Can Humatics’ systems help those rail organisations that operate in harsh environments perform better?
The Humatics solution is designed specifically for harsh environments. Our system has worked flawlessly in the transit environment and in poor weather conditions, including tunnel flooding and high humidity conditions. Since our wayside equipment is installed a few metres off the track bed, we avoid problems that affect other train systems such as pooling water, icing or simple maintenance misplacements of transponders. Humatics also has years of experience operating in harsh environments. We have equipment that has been operating for years in molten steel plants, mines, and ports. Our team has over 25 years of experience designing ruggedised, hardened navigation systems and we are able to adapt to whatever environment our customers need to operate in. Furthermore, our sensor fusion approach ensures we are never dependent on a single sensor or type of sensor; sensing diversity is inherent. Our products are simple to use and do not require internet connections, so we can install equipment in off-grid locations using solar and battery power.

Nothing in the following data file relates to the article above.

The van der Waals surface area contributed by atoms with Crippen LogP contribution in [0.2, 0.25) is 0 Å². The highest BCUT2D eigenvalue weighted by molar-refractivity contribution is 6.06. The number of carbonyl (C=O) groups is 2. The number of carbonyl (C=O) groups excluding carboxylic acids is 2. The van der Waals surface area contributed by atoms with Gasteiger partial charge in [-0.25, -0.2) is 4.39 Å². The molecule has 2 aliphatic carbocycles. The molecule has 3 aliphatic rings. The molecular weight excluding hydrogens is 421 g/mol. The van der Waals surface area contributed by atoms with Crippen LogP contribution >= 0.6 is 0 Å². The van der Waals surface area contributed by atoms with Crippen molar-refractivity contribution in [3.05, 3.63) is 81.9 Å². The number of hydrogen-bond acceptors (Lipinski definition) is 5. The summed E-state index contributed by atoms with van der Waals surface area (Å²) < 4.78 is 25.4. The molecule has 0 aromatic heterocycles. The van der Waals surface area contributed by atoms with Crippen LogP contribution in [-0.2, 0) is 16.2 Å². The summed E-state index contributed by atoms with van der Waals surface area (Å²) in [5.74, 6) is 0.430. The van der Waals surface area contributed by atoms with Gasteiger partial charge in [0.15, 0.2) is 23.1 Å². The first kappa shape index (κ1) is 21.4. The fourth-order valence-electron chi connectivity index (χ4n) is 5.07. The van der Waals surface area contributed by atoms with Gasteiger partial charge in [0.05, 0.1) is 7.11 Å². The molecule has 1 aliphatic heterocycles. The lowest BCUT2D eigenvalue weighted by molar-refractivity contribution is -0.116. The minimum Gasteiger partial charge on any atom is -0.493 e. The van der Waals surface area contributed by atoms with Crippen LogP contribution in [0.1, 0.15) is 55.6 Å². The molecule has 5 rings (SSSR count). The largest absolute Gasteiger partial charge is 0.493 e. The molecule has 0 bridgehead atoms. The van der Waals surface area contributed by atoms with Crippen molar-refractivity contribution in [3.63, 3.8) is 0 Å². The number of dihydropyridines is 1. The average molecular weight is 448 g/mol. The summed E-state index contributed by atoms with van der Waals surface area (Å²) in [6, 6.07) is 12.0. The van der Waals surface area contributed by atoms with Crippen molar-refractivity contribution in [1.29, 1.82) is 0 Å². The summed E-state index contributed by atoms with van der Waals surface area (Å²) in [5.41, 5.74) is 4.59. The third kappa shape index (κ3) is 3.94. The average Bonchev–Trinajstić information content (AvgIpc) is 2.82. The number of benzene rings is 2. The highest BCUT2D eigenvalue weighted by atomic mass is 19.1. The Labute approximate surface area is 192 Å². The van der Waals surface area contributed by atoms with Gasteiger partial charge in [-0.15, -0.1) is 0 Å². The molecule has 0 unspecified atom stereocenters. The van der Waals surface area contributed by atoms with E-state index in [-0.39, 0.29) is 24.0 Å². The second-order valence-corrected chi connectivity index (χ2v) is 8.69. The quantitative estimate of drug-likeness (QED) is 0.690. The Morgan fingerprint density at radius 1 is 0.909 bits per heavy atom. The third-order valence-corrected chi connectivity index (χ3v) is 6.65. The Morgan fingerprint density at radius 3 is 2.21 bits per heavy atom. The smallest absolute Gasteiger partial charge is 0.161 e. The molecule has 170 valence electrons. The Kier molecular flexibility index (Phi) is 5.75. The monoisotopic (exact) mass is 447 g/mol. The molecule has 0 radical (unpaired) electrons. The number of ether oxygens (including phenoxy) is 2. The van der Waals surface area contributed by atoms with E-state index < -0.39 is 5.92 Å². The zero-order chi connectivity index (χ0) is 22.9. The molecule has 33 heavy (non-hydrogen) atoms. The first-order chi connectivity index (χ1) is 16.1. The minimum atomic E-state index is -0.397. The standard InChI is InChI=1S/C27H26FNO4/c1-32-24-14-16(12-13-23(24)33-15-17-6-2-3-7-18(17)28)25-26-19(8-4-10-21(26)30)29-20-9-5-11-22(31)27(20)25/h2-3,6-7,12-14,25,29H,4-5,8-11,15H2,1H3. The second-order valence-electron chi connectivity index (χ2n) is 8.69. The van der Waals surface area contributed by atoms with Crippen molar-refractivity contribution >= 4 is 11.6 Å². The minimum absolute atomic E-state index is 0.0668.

To what extent has the coronavirus pandemic impacted Humatics’ operations?
The coronavirus pandemic has impacted the entire transit industry including Humatics. Like everyone else, we have experienced project execution and contract award delays, travel restrictions that prevented marketing opportunities and building personal relationships with customers, and we are constantly ensuring our production lines are not impacted by supply chain issues.
At the start of the pandemic, we were in the middle of a large deployment; however, we had built the ability to virtually access the trains into our solution, so we were able to continue the project.